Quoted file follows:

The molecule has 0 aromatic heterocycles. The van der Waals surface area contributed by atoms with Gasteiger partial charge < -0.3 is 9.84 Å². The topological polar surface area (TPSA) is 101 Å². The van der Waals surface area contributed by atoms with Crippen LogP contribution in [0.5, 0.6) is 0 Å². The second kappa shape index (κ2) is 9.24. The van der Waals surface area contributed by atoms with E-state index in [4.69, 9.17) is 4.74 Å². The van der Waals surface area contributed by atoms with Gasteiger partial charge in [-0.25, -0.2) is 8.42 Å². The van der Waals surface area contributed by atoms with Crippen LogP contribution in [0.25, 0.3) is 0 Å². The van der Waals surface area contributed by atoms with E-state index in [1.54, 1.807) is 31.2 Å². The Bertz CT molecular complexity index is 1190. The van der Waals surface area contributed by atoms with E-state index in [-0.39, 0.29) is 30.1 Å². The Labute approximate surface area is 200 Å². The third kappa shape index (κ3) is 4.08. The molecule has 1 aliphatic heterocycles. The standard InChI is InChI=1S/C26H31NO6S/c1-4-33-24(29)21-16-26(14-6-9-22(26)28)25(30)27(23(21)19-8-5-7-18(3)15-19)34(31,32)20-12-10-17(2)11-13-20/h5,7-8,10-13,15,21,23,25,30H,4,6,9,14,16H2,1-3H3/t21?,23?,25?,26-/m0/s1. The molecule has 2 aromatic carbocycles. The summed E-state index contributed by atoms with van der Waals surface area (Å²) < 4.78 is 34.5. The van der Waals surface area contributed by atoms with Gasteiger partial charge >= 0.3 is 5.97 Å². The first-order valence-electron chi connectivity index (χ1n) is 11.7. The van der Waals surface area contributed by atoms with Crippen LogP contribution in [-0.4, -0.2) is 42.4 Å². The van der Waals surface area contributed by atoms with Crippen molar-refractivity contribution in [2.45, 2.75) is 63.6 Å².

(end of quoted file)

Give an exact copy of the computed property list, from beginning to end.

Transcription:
The molecule has 0 aromatic heterocycles. The van der Waals surface area contributed by atoms with Gasteiger partial charge < -0.3 is 9.84 Å². The topological polar surface area (TPSA) is 101 Å². The van der Waals surface area contributed by atoms with Crippen LogP contribution in [0.5, 0.6) is 0 Å². The second kappa shape index (κ2) is 9.24. The van der Waals surface area contributed by atoms with E-state index in [4.69, 9.17) is 4.74 Å². The van der Waals surface area contributed by atoms with Gasteiger partial charge in [-0.25, -0.2) is 8.42 Å². The van der Waals surface area contributed by atoms with Crippen LogP contribution in [0.25, 0.3) is 0 Å². The van der Waals surface area contributed by atoms with E-state index in [1.54, 1.807) is 31.2 Å². The Bertz CT molecular complexity index is 1190. The van der Waals surface area contributed by atoms with E-state index in [-0.39, 0.29) is 30.1 Å². The Labute approximate surface area is 200 Å². The third kappa shape index (κ3) is 4.08. The molecule has 1 aliphatic heterocycles. The standard InChI is InChI=1S/C26H31NO6S/c1-4-33-24(29)21-16-26(14-6-9-22(26)28)25(30)27(23(21)19-8-5-7-18(3)15-19)34(31,32)20-12-10-17(2)11-13-20/h5,7-8,10-13,15,21,23,25,30H,4,6,9,14,16H2,1-3H3/t21?,23?,25?,26-/m0/s1. The molecule has 2 aromatic carbocycles. The summed E-state index contributed by atoms with van der Waals surface area (Å²) < 4.78 is 34.5. The van der Waals surface area contributed by atoms with Gasteiger partial charge >= 0.3 is 5.97 Å². The first-order valence-electron chi connectivity index (χ1n) is 11.7. The van der Waals surface area contributed by atoms with Crippen LogP contribution in [-0.4, -0.2) is 42.4 Å². The van der Waals surface area contributed by atoms with Crippen molar-refractivity contribution in [2.45, 2.75) is 63.6 Å².